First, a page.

Blog post 1
Learning Through Exploration and Play
The first colloquium in this subject was hosted by Annabel Astbury, a past History teacher, educational leader for the History Teachers’ Association of Victoria, and currently working to deliver the curriculum through ABC Splash. The manner in which this session was delivered was slick and personable, with the chat comments being consistently monitored. Responses to comments were addressed to the individual attendant who posted the comment or question. This is a skill that so many online presenters have not developed.
The Splash motto: “explore, play, learn” succinctly encapsulates the website’s offerings to education. Opportunities for classes and individuals to engage with the material are provided in the formats of film, games and text. All resources address Australian Curriculum standards, and many of the activities are aimed at students from Years 5 to 8.
Annabel outlined the various decisions that had been made in the design of the product, which was predicated on the premise that “the world did not need another product for lesson creation” (Astbury, 2015). The significance of this statement is felt in classrooms all over the world, where there are no systems in place for sorting through the increasing wealth of educational materials (Calhoun, 2015).
Teachers everywhere are overworked, and increasingly overwhelmed by a “dazzling forest of finely-tuned” products, and there is little time to assess their value, master and adopt them within teaching programs to achieve meaningful outcomes (Calhoun, 2015). A repository of products designed by and for Australians (with an online educational base of only 3.2 million users) is critically important to learning in the digital age (Astbury, 2015).
ABC Splash offers a curated and appropriate collection, and furthermore, links to Scootle, an online, Australian Curriculum specific store of material accessible to all practicing teachers, including casual relief teachers. This would seem to be an enticing proposition enabling easy integration into classrooms across the nation while leading to the potential for a “flow experience” for students (Lemke, 2010, p. 247).
Appropriate innovative practise through the infusion of technology, and the resources this allows, should contribute to classrooms full of fully engaged students who are intrinsically motivated and “110% invested” in learning (Lemke, 2010, pp. 246 – 247). Incorporating technological solutions and permitting students to work differently on mastering learning relies on the critical adoption of skills for the current century. This requires deep thinking in relation to the implications of the new teaching and learning resources, in order to develop a more empowering model of authentic learning (November, 2010, p. 278).
Lemke believes that vesting students with power will increase efficacy in their learning skills, and, if the task is complex, result in more creativity and innovation, and lead to improved adaptive proficiency (Lemke, 2010, p. 247). Such outcomes will only occur if educators can move beyond seeing multimodal incorporation as more than something predominantly technical that simply requires the alignment of minds with machines (Selwyn, 2010, p. 67).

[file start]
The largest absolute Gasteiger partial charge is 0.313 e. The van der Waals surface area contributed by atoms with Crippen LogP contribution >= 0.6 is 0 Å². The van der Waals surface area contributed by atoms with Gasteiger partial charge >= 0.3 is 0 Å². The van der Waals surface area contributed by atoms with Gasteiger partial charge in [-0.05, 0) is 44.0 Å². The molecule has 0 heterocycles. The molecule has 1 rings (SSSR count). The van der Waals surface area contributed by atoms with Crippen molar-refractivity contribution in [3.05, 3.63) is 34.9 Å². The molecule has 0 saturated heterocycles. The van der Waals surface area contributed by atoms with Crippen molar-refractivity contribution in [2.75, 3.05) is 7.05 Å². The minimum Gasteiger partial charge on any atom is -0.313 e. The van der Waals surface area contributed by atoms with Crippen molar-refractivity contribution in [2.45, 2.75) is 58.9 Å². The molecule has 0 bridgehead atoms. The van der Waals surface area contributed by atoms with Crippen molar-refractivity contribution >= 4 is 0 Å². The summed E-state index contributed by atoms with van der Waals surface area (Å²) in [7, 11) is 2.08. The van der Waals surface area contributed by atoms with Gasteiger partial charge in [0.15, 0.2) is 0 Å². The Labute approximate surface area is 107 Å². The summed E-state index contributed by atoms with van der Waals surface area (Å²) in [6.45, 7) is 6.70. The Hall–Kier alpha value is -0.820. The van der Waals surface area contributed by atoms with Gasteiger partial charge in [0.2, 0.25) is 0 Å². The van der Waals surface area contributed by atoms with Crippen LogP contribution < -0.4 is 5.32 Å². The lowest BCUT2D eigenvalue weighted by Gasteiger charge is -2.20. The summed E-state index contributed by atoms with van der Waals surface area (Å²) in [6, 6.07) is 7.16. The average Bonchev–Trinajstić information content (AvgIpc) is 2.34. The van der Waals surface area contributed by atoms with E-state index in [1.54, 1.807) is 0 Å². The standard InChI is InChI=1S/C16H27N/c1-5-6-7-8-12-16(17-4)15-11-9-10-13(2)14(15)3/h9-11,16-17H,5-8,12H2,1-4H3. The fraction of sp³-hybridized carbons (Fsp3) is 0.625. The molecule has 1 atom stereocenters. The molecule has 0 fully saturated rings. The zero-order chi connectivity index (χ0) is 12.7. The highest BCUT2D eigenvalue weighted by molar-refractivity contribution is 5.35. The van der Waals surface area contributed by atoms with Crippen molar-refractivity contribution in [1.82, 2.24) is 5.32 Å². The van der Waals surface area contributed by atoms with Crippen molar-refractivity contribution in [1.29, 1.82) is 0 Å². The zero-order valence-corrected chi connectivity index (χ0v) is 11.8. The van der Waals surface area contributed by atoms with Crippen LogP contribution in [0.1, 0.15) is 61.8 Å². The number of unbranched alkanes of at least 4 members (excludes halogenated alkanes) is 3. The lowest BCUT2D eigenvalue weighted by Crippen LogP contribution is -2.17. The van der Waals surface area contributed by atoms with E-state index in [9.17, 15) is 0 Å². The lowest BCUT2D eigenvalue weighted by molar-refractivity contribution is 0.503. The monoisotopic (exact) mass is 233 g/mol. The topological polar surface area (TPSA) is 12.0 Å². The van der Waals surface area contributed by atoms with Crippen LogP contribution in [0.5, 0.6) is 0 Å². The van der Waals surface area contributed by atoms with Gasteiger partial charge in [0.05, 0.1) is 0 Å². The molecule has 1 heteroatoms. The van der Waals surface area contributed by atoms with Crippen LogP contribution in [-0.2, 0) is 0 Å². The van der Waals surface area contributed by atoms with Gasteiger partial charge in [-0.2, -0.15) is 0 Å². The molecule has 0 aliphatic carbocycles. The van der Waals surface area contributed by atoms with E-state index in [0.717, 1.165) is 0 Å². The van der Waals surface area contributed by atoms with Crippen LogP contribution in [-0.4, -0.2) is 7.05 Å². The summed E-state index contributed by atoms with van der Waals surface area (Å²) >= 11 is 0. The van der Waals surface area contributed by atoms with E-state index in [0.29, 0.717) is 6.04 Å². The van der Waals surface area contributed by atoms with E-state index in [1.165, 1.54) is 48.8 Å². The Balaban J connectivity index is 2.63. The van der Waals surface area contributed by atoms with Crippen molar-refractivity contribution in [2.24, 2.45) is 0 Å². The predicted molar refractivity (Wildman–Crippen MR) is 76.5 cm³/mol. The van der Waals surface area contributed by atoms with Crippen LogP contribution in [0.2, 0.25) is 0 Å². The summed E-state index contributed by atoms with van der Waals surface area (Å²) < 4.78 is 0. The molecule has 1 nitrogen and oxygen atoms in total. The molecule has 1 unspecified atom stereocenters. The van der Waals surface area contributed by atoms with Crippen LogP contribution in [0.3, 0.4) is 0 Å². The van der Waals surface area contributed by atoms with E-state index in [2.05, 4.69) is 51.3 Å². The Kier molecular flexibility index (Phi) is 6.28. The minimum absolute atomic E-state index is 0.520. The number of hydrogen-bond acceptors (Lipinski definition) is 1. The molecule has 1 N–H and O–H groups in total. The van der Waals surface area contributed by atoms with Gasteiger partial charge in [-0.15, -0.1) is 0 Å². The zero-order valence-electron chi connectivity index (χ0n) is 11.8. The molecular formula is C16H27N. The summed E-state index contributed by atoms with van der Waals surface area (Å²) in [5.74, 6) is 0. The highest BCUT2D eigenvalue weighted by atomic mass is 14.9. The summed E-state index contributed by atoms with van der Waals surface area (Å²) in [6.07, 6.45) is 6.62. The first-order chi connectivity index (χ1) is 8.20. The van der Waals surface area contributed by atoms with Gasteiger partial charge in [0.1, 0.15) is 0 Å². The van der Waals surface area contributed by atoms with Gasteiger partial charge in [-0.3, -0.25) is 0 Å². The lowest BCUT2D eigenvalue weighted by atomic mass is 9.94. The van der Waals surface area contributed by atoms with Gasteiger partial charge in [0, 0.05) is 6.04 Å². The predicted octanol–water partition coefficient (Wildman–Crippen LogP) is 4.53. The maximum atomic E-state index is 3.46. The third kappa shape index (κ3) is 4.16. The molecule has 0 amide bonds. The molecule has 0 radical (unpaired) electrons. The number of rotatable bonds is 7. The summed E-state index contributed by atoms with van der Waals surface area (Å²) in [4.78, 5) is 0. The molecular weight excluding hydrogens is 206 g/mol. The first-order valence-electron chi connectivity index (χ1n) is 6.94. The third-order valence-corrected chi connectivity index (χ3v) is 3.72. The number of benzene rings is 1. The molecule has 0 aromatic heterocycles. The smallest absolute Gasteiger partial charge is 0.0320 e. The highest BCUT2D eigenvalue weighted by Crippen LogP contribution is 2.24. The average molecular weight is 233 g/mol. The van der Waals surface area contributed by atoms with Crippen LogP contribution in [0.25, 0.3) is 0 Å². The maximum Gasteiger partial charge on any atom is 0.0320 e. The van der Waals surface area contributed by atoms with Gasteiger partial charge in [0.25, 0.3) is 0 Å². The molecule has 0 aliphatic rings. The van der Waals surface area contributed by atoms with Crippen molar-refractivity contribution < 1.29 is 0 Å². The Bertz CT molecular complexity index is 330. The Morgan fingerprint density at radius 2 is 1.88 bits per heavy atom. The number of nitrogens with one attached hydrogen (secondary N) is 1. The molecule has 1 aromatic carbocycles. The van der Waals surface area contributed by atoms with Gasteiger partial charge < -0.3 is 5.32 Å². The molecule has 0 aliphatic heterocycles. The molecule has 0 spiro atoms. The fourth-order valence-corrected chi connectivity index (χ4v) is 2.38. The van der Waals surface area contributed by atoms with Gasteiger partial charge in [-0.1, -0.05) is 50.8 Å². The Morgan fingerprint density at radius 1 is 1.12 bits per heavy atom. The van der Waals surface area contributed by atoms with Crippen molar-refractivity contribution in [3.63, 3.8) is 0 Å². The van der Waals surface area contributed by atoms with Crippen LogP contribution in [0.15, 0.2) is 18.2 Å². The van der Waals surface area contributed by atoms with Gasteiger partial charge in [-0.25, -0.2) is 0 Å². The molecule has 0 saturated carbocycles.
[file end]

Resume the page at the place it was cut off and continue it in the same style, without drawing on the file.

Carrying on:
ABC Splash offers educators in Australia the ability to offer a range of learning materials that relate to the context in which Australian students live (Astbury, 2015). In an era where individuals have devices in their hands in most classrooms, the incorporation of such material can be woven seamlessly into lesson design, particularly in settings where students own the culture of learning, and collaborate with each other in creative and multimodal ways (November, 2010, p. 282).
The use of digital technology is pitted against long-standing traditions, and entrenched concerns, often at a micro level, of the everyday educational experiences, pre and post the digital age (Selwyn, 2014, p. 164). This is the dichotomy of the times in which we educate.
Providing teachers access to resources is of little value of they do not utilise them in some way. Constant reminders of what access has been provided, and what it will allow in classrooms is becoming a crucial aspect of the teacher-librarian’s work. “But, the way we are approaching the integration of technology into our school systems is raising red flags. If we don’t figure out exactly what these early warning signals mean and incorporate their lessons into our design and our educational philosophy, we risk generating backlash and squandering valuable momentum. We also risk producing a generation of graduates who are unprepared for the future ahead of us” (Calhoun, 2015). This is the critical aspect of the work that we do in our school library roles.
Astbury, A. [Host). (2015, July 21). ABC Splash Online Colloquium. Retrieved July 21, 2015
Calhoun, N. (2015, July 21). How Technology Is Crash Landing in Our Public Schools. Retrieved from Singularity Hub: http://singularityhub.com/2015/07/21/how-technology-is-crash-landing-in-our-public-schools/
Kay, K. (2015, July 21). Do You Have 21/21 Vision? Retrieved from Edutopia Blog: http://www.edutopia.org/blog/do-you-have-2121-vision-ken-kay
Lemke, C. (2010). Innovation Through Technology. In C21st Century Skills: Rethinking How Students Learn (pp. 243-274). Bloomington: Solution Tree.
November, A. (2010). Technology Rich, Information Poor. In 21st Century Skills: Rethinking How Students Learn (pp. 275-283). Bloomington: Solution Tree.
Selwyn, N. (2010). Looking beyond learning: notes towards the critical study of educational technology. Journal of Computer Assisted Learning(26 (1)), 65 – 73. doi:10.1111/j.1365-2729.2009.00338.x.
Selwyn, N. (2014). Education and ‘the digital’. British Journal of Sociology of Education, 35:1, 155-164. doi:10.1080/01425692.2013.856668